Blog Search Engine Threatens Ban of Blogger Blogs

 
 
By Lisa Vaas  |  Posted 2005-08-17 Email Print this article Print
 
 
 
 
 
 
 

The onslaught of spam in the comment sections of blogs—also known as "splog"—has become so irksome that it might cause some bloggers to be kicked out of IceRocket's search engine.

Mark Cuban—self-dubbed "blog maverick" and owner of both the Weblog search engine IceRocket and the Dallas Mavericks—has warned that those who use Googles free Blogger service under the Blogspot domain may soon be kicked out of IceRockets search engine due to the insufferable amounts of blog spam the free service produces. "Anything that has ever been spammed about is spammed in monstrous proportions in the blogosphere because its so easy to do," Cuban wrote in a recent blog. "Any traditional spam keyword will get you thousands if not more than 100,000 results, and there are a ton of spam words you can think of," he said.
The production of spam blogs as well as the onslaught of spam in the comment sections of blogs—also known as "splog"—is particularly irksome because it dilutes the usefulness of search rankings.
The problem is so acute that major Internet search engines Google Inc., Microsoft Corp.s MSN division and Yahoo Inc., along with Weblog tool vendor Six Apart Ltd., joined together earlier this year to wage battle on splog. The group announced a tag called "nofollow" that excludes links in blog comments from search-engine crawlers. The companies plan to support the HTML tag to keep comment-spam postings out of search engines.
Read more here about search engines and bloggers teaming up to fight splog. What makes the problem particularly frustrating, Cuban said, is that it doesnt cost anything to set up a blog on what is probably the most common blog host, Googles Blogger.com. "Its fast, its easy, its free, and it can be automated," he said. "We are killing off thousands a day, but they keep on coming. Like zombies. Its straight from Night of the Living Dead." What IceRocket plans to do about it isnt certain yet, but the company is "exploring a variety of options," Cuban said. "The blog hosts can obviously help, but I think the best solution will come from the pinging process that is used to let blog search engines know a new post has been added," he said. "If blogging is supposed to be a personal medium, I dont know why we cant use an e-mail confirmation for blog posts. We do it for comments to keep out comment spam. Why not do it for blog posts? … Now is the time to do something before the splog overwhelms [the blogosphere] and makes it difficult to discover new and exciting blogs." Cubans call to arms fueled the launch of SplogReporter.com, a site created "for good-willed bloggers to report splog in an effort to help to clean up the blogosphere of splog," according to the site. The site allows bloggers to register their URLs, along with the URLs of their respective offending spam producers. The sites founder hadnt returned e-mail by the time this story was posted. But beyond the launch of SplogReporter, Cubans call to arms will likely come to naught. "I dont follow [IceRocket] that closely. But its certainly not a household name," said Marc Strohlein, vice president and lead analyst for Outsell. "I dont know that anything he does will have a material impact on the blogosphere." At this point, splog is still in its infancy, akin to the problem of spam in the early days of e-mail, Strohlein said. Apart from setting some sort of central authority to manage it—and thereby potentially limiting the current freedom of the ability for anybody and everybody to create a blog—theres little to be done to combat the problem. "Any time a tool like this enters the marketplace, anything that happens with e-mails and things that preceded blogs, anybody out there will try to figure out how to take advantage of the medium to make money. Its not surprising somebody would do that" with blogs, he said. Check out eWEEK.coms for more on IM and other collaboration technologies.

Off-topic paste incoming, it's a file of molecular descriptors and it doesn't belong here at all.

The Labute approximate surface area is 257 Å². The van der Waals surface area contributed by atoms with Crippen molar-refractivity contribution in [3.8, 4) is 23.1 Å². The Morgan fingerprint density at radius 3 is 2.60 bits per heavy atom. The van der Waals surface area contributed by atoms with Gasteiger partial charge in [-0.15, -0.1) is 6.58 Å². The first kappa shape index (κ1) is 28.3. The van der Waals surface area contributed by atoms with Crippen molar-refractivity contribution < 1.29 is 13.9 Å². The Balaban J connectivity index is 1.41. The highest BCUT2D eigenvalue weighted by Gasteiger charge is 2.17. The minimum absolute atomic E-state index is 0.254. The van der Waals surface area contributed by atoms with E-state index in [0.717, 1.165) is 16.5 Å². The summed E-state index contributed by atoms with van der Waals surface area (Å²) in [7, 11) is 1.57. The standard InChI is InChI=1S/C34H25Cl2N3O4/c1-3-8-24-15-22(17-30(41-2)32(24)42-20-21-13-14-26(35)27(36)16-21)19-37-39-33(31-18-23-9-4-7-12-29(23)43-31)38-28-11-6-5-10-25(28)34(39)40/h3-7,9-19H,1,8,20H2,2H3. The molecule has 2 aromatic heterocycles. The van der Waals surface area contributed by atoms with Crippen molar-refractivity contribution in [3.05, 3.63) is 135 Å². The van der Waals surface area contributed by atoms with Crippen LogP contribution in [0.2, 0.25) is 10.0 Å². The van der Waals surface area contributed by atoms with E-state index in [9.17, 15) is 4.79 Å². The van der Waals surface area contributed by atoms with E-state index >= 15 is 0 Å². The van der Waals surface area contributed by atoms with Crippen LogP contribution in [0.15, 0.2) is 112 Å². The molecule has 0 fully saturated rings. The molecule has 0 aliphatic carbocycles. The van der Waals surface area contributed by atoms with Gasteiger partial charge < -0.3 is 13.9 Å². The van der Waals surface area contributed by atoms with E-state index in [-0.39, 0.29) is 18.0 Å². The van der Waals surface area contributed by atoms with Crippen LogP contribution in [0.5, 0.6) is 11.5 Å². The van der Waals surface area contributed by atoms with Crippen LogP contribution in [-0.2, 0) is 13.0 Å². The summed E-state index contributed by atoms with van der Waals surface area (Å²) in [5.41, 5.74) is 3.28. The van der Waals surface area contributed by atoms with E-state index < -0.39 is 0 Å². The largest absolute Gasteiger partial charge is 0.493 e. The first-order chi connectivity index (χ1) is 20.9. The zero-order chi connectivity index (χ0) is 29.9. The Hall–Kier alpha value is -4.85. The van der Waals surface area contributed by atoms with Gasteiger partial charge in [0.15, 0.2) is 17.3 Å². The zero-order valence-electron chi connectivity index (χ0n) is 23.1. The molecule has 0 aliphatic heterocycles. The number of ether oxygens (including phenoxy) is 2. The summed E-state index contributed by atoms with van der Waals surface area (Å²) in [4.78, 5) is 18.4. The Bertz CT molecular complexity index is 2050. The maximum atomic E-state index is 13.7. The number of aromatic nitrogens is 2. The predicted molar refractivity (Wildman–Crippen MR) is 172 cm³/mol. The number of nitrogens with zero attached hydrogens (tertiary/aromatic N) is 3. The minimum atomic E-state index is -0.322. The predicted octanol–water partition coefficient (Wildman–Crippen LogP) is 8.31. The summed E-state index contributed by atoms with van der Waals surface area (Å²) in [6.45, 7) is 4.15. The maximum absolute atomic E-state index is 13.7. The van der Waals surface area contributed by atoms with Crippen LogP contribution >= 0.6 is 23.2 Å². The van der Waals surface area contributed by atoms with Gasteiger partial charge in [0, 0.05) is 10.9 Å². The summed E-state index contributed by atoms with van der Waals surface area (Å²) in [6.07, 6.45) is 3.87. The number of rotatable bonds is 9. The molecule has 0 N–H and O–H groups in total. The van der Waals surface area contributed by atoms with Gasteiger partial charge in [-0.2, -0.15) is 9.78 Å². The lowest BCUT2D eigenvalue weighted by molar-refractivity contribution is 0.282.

Lisa Vaas is News Editor/Operations for eWEEK.com and also serves as editor of the Database topic center. Since 1995, she has also been a Webcast news show anchorperson and a reporter covering the IT industry. She has focused on customer relationship management technology, IT salaries and careers, effects of the H1-B visa on the technology workforce, wireless technology, security, and, most recently, databases and the technologies that touch upon them. Her articles have appeared in eWEEK's print edition, on eWEEK.com, and in the startup IT magazine PC Connection. Prior to becoming a journalist, Vaas experienced an array of eye-opening careers, including driving a cab in Boston, photographing cranky babies in shopping malls, selling cameras, typography and computer training. She stopped a hair short of finishing an M.A. in English at the University of Massachusetts in Boston. She earned a B.S. in Communications from Emerson College. She runs two open-mic reading series in Boston and currently keeps bees in her home in Mashpee, Mass.
 
 
 
 
 
 
 

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